Hugh Saunders

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For the English speedway rider, see Hugh Saunders (speedway rider).
Sir Hugh Saunders
Royal Air Force Fighter Command, 1939-1945. CH7956.jpg
Hugh Saunders as Air Officer Commanding No. 11 Group during the Second World War
Born (1894-08-24)24 August 1894
Germiston, South Africa
Died 8 May 1987(1987-05-08) (aged 92)
Ringwood and Fordingbridge, England
Allegiance South Africa
United Kingdom
Service/branch South African Army (1914–17)
Royal Air Force (1917–53)
Years of service 1914–53
Rank Air Chief Marshal
Commands held Air Forces Western Europe (1951–53)
Inspector-General of the RAF (1949–51)
Air Member for Personnel (1947–49)
Bomber Command (1947)
RAF Burma (1945–47)
No. 11 Group (1942–44)
Chief of the RNZAF Air Staff (1939–41)
No. 45 Squadron (1932–35)
Battles/wars First World War
Iraqi revolt
Second World War
Awards Knight Grand Cross of the Order of the Bath
Knight Commander of the Order of the British Empire
Military Cross
Distinguished Flying Cross & Bar
Military Medal
Mentioned in Despatches
Commander's Cross with Star of the Order of Polonia Restituta (Poland)
Commander of the Legion of Merit (United States)[1]
Officer of the Legion of Honour (France)
Grand Cross of the Order of the Dannebrog (Denmark)[2]

Air Chief Marshal Sir Hugh William Lumsden Saunders, GCB, KBE, MC, DFC & Bar, MM (24 August 1894 – 8 May 1987) was a South African aviator who rose through the ranks to become a senior Royal Air Force commander.

RAF career[edit]

Air Marshal Sir Hugh Saunders (far right), Air Vice Marshal Adrian Cole (far left) as RAAF Liaison Officer to SEAC, with Air Chief Marshal Sir Keith Park (centre), near Penang, c. August 1945

Saunders enlisted with the Witwatersrand Rifles Regiment in 1914 at the start of the First World War and then served in the South African Rifles before becoming a pilot in No. 84 Squadron of the Royal Flying Corps.[3] He became a triple ace, with 15 victories credited to him.[4] He was promoted to squadron leader on 29 May 1929.[5] He was appointed Officer Commanding No. 45 Squadron in 1932.[3]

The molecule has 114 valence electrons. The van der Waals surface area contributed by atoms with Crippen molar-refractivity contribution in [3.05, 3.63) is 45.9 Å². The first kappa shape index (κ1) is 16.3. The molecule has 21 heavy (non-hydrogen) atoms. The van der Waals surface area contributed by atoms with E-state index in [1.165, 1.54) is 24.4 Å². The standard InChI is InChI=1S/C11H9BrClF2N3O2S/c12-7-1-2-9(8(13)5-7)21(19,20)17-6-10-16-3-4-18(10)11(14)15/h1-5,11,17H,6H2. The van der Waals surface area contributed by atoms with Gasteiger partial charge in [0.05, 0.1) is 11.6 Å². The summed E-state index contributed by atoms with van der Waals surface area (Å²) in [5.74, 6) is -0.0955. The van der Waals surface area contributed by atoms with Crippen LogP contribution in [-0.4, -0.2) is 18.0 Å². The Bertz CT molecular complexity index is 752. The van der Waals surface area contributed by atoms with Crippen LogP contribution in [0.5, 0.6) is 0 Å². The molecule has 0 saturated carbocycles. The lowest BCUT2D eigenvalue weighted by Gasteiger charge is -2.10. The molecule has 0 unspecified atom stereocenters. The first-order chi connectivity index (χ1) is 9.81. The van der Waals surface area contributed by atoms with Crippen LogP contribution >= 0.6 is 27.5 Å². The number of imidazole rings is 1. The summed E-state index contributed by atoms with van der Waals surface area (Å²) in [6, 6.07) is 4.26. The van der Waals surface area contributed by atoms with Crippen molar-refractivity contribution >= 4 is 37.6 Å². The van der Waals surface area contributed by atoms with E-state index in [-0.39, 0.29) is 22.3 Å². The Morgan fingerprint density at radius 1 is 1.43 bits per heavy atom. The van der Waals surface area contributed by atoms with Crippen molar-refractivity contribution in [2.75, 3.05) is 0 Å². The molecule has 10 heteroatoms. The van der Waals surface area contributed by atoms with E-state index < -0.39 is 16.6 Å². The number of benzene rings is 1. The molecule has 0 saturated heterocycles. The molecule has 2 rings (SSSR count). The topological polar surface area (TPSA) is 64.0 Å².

Saunders served in the Second World War, initially as Chief of Staff for the Royal New Zealand Air Force before becoming Air Officer Administration at Headquarters Fighter Command in February 1942 and then being made Air Officer Commanding No. 11 Group in November 1942.[3] He was made Director-General of Personnel at the Air Ministry in November 1944.[3]

At the end of the war, he was made Air Officer Commanding RAF Burma before becoming Air Officer Commanding-in-Chief Bomber Command in January 1947.[3] He went on to be Air Member for Personnel in October 1947, Inspector-General of the RAF in October 1949 and Commander-in-Chief at Headquarters Air Forces Western Europe in February 1951.[3] He was appointed Air Deputy to Supreme Allied Commander Europe and retired in September 1953.[3]


  1. ^ "(Supplement) no. 38264". The London Gazette. 16 April 1948. p. 2467. Retrieved 26 July 2011. 
  2. ^ "no. 40930". The London Gazette. 20 November 1956. p. 6577. Retrieved 26 July 2011. 
  3. ^ a b c d e f g Air of Authority – A History of RAF Organisation – Air Chief Marshal Sir Hugh Saunders
  4. ^ Hugh Saunders The Aerodrome
  5. ^ "no. 33499". The London Gazette. 28 May 1929. p. 3520. Retrieved 26 July 2011. 

Military offices
Preceded by
Ralph Cochrane
Chief of the Air Staff (RNZAF)
Succeeded by
Victor Goddard
Preceded by
Trafford Leigh-Mallory
Air Officer Commanding No. 11 Group
Succeeded by
John Cole-Hamilton
Preceded by
Sir Norman Bottomley
Commander-in-Chief Bomber Command
January – October 1947
Succeeded by
Sir Aubrey Ellwood
Preceded by
Sir John Slessor
Air Member for Personnel
Succeeded by
Sir Leslie Hollinghurst
Preceded by
Sir Leslie Hollinghurst
Inspector-General of the RAF
Succeeded by
Sir James Robb
New title
Command formed
Air Deputy to SACEUR
Succeeded by
Lauris Norstad